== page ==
In 2010, Wilson and the freshly formed Die Gute Fabrik had established themselves as "physical" game designers with B.U.T.T.O.N. — Brutally Unfair Tactics Totally OK Now.

Johan Sebastian Joust
Johann Sebastian Joust

In B.U.T.T.O.N. up to eight players are told by an onscreen prompt to perform physical feats in the real world before pressing a button on an Xbox 360 controller. What happens during each round — kicking, climbing, unplugging controllers — is up to the players' discretion.

It's a tough game that, when played at parties, I've seen do serious damage to furniture and egos. It's also a lot of fun, like a rough and tumble playground exercise.

While talking about B.U.T.T.O.N., Wilson recalls another physical game, Dark Room Sex Game, which Wilson describes as "a crazy, no graphics, erotic rhythm game." He created it in 2008 with the Copenhagen Game Collective. The team found that, by getting rid of the television screen, players began looking at each other.

"That feels special somehow," Wilson says.

It's fun to push

In early 2011, Die Gute Fabrik attended the Nordic Game Jam with a bundle of Wiimotes and a seed of an idea: to make physical game without a screen, like Dark Room Sex Game — only this time it would be accessible to everyone.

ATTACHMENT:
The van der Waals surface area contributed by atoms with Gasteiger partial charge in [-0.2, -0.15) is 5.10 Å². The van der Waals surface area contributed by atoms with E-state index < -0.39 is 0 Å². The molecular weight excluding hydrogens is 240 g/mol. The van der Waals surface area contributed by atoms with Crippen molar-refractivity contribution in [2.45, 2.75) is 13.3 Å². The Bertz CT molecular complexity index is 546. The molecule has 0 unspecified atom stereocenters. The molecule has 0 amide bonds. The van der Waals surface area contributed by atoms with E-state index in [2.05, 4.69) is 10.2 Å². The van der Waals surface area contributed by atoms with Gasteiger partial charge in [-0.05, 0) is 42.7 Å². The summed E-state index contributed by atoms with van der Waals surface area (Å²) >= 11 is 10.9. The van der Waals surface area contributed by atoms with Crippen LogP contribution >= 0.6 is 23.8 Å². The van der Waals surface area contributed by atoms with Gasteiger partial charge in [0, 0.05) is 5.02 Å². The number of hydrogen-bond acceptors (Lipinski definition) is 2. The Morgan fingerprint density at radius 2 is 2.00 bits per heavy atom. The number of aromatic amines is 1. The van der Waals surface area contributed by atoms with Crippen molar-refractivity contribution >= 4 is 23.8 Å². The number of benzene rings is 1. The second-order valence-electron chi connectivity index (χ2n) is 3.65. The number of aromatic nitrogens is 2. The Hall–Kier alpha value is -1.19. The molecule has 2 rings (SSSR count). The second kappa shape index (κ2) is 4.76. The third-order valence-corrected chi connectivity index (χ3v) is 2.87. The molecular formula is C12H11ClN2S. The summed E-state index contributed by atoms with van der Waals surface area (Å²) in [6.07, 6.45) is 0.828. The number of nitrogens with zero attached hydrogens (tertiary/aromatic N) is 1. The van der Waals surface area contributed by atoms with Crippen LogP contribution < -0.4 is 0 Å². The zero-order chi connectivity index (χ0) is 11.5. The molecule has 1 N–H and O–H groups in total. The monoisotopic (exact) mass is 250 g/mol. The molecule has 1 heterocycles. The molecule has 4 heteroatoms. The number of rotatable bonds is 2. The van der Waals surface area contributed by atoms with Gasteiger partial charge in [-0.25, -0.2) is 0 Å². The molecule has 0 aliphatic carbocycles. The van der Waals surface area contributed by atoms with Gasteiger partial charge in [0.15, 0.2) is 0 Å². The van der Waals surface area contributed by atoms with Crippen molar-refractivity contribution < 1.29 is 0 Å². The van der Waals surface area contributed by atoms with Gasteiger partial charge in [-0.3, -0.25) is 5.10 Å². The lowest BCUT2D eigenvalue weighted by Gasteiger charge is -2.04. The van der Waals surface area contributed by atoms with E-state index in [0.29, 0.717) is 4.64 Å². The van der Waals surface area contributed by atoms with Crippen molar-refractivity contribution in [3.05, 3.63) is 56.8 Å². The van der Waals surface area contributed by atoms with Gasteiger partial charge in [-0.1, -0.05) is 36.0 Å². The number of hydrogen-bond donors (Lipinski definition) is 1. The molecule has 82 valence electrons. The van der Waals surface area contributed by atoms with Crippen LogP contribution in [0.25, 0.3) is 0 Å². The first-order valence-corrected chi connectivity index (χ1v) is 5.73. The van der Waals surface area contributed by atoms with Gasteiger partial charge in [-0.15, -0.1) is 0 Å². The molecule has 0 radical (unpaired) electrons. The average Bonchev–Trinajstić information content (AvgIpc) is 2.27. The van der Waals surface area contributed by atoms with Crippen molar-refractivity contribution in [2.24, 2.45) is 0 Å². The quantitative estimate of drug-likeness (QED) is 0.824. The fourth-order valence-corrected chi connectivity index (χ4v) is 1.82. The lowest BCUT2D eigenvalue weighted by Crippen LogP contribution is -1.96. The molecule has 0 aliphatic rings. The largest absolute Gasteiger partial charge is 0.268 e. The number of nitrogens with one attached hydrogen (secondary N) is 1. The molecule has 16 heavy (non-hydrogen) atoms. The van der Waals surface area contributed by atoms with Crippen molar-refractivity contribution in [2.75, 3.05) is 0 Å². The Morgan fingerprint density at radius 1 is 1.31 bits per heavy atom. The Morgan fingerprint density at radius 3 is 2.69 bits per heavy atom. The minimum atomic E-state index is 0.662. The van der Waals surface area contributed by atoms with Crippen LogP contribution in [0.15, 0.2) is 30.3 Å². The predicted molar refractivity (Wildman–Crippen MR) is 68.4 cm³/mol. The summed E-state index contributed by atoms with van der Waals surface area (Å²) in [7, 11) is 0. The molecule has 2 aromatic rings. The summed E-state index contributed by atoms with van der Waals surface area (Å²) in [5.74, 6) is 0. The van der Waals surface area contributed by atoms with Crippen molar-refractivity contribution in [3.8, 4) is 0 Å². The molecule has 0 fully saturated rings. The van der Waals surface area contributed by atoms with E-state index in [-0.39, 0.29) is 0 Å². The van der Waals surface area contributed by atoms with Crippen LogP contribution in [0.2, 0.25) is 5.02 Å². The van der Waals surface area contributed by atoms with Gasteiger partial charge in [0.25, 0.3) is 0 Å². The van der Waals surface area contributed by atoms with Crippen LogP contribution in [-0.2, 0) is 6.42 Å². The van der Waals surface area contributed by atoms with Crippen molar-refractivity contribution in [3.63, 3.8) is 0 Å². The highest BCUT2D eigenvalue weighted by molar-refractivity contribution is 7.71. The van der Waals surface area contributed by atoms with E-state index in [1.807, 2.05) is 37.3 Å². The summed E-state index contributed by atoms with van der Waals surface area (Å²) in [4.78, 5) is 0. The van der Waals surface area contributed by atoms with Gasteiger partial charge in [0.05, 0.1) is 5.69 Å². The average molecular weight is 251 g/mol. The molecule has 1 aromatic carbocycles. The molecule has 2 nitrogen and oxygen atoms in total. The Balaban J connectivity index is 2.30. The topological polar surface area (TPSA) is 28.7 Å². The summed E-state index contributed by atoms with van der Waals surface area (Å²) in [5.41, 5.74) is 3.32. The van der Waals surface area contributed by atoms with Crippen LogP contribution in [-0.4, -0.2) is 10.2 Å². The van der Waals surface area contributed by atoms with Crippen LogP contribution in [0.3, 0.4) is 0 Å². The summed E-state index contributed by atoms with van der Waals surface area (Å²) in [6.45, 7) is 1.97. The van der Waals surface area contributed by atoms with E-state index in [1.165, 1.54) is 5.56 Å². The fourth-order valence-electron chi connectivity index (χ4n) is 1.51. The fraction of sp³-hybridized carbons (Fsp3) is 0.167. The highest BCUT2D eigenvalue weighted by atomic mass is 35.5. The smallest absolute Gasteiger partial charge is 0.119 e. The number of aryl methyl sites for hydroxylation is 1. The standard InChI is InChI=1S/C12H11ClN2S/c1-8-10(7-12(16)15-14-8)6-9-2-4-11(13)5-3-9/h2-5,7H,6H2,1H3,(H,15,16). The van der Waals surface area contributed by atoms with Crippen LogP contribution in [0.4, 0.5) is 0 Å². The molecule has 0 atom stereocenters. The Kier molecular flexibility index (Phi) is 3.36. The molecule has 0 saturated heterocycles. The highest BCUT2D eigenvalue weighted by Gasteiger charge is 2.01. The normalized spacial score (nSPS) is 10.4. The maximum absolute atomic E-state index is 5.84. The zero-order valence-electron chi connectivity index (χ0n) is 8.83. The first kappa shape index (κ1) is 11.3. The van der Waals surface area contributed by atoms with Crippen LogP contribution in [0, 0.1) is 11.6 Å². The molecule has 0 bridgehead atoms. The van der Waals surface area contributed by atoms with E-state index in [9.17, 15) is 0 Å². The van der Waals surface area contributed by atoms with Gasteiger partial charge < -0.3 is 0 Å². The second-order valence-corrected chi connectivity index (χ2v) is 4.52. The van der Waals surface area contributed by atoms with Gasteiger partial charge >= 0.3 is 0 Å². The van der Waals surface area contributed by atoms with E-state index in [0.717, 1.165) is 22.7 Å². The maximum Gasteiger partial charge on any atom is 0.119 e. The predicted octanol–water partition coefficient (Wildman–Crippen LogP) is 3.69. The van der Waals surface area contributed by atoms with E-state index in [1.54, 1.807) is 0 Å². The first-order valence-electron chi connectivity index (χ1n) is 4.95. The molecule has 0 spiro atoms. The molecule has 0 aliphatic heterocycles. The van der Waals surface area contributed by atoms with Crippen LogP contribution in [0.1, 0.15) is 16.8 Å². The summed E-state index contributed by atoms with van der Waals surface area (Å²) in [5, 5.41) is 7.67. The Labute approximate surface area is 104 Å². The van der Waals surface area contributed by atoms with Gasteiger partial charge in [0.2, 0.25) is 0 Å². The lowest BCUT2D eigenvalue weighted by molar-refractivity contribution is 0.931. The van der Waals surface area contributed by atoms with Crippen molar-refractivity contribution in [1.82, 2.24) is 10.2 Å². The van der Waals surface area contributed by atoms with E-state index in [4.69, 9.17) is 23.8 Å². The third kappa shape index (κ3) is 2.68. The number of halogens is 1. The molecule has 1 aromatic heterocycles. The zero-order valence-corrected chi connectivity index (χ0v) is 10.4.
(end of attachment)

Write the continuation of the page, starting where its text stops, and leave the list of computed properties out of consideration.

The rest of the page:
The team needed a physical hook, something that was fun to do without a game. For B.U.T.T.O.N. that hook was pushing people.

The inspiration for this new game came from friends of friends in Denmark who had created a game called Liste Lanser, translated roughly as Sneaky Lance. To play Sneaky Lance, two people are blindfolded and handed spoons. The first person to hit their competitor wins. To prevent the game from simply being two blindfolded people destroying a room with wooden spoons, both players are required to move in super slow motion.

Wilson and his friends would play Sneaky Lance with thumping bass and a crowd of cheering onlookers. Wilson says that when playing, "you feel super bad ass because you can't see anything. You feel like you're in an action movie. Of course you look like a complete idiot. So everyone at the party is having fun."

For Joust, the team liked the idea of slow motion. The sensation of feeling like a bad ass action movie star.